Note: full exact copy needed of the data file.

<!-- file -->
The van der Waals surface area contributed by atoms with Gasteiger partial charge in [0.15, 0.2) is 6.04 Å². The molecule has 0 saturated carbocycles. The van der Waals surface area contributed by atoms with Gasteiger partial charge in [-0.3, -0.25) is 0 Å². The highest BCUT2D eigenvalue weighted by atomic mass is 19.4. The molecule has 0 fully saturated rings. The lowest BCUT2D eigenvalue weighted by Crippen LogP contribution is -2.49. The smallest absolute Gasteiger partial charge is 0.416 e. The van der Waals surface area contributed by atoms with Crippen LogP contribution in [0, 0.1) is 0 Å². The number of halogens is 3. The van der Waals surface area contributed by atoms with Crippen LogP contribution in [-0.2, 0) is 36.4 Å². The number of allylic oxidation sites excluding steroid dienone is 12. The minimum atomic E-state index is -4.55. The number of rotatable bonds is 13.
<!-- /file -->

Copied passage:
The van der Waals surface area contributed by atoms with Gasteiger partial charge in [0.15, 0.2) is 6.04 Å². The molecule has 0 saturated carbocycles. The van der Waals surface area contributed by atoms with Gasteiger partial charge in [-0.3, -0.25) is 0 Å². The highest BCUT2D eigenvalue weighted by atomic mass is 19.4. The molecule has 0 fully saturated rings. The lowest BCUT2D eigenvalue weighted by Crippen LogP contribution is -2.49. The smallest absolute Gasteiger partial charge is 0.416 e. The van der Waals surface area contributed by atoms with Crippen LogP contribution in [0, 0.1) is 0 Å². The number of halogens is 3. The van der Waals surface area contributed by atoms with Crippen LogP contribution in [-0.2, 0) is 36.4 Å². The number of allylic oxidation sites excluding steroid dienone is 12. The minimum atomic E-state index is -4.55. The number of rotatable bonds is 13.